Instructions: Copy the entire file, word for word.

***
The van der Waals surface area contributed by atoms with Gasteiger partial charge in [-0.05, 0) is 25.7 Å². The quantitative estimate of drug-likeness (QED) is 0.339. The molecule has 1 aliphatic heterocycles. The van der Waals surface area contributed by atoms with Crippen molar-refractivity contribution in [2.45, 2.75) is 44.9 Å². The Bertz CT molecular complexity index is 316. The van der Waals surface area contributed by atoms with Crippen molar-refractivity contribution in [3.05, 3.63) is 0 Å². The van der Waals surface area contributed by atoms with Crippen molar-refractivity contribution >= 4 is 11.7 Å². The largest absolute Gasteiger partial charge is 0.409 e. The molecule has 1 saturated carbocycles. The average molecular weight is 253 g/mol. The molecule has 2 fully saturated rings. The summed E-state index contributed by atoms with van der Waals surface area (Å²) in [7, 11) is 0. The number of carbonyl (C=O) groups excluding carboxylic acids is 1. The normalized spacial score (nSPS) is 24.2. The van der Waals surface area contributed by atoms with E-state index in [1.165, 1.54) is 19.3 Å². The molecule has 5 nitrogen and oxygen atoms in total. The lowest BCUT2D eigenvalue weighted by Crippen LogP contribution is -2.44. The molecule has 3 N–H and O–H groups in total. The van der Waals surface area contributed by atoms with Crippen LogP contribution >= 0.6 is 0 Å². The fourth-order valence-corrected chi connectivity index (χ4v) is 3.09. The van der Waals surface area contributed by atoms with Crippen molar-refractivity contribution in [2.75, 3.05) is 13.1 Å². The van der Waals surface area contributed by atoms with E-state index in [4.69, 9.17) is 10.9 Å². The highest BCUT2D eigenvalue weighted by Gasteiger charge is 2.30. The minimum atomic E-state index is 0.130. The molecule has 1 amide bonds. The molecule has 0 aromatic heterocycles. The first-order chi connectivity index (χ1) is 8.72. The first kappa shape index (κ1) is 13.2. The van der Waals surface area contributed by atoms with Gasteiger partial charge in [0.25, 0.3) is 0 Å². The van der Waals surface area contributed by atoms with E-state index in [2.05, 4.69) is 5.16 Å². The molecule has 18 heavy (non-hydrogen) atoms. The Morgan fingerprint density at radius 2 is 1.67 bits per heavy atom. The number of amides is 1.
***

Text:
The van der Waals surface area contributed by atoms with Gasteiger partial charge in [-0.05, 0) is 25.7 Å². The quantitative estimate of drug-likeness (QED) is 0.339. The molecule has 1 aliphatic heterocycles. The van der Waals surface area contributed by atoms with Crippen molar-refractivity contribution in [2.45, 2.75) is 44.9 Å². The Bertz CT molecular complexity index is 316. The van der Waals surface area contributed by atoms with Crippen molar-refractivity contribution in [3.05, 3.63) is 0 Å². The van der Waals surface area contributed by atoms with Crippen molar-refractivity contribution >= 4 is 11.7 Å². The largest absolute Gasteiger partial charge is 0.409 e. The molecule has 1 saturated carbocycles. The average molecular weight is 253 g/mol. The molecule has 2 fully saturated rings. The summed E-state index contributed by atoms with van der Waals surface area (Å²) in [7, 11) is 0. The number of carbonyl (C=O) groups excluding carboxylic acids is 1. The normalized spacial score (nSPS) is 24.2. The van der Waals surface area contributed by atoms with E-state index in [1.165, 1.54) is 19.3 Å². The molecule has 5 nitrogen and oxygen atoms in total. The lowest BCUT2D eigenvalue weighted by Crippen LogP contribution is -2.44. The molecule has 3 N–H and O–H groups in total. The van der Waals surface area contributed by atoms with Crippen LogP contribution >= 0.6 is 0 Å². The fourth-order valence-corrected chi connectivity index (χ4v) is 3.09. The van der Waals surface area contributed by atoms with Crippen molar-refractivity contribution in [2.75, 3.05) is 13.1 Å². The van der Waals surface area contributed by atoms with E-state index in [4.69, 9.17) is 10.9 Å². The highest BCUT2D eigenvalue weighted by Gasteiger charge is 2.30. The minimum atomic E-state index is 0.130. The molecule has 1 amide bonds. The molecule has 0 aromatic heterocycles. The first-order chi connectivity index (χ1) is 8.72. The first kappa shape index (κ1) is 13.2. The van der Waals surface area contributed by atoms with Gasteiger partial charge in [0.25, 0.3) is 0 Å². The van der Waals surface area contributed by atoms with E-state index in [2.05, 4.69) is 5.16 Å². The molecule has 18 heavy (non-hydrogen) atoms. The Morgan fingerprint density at radius 2 is 1.67 bits per heavy atom. The number of amides is 1.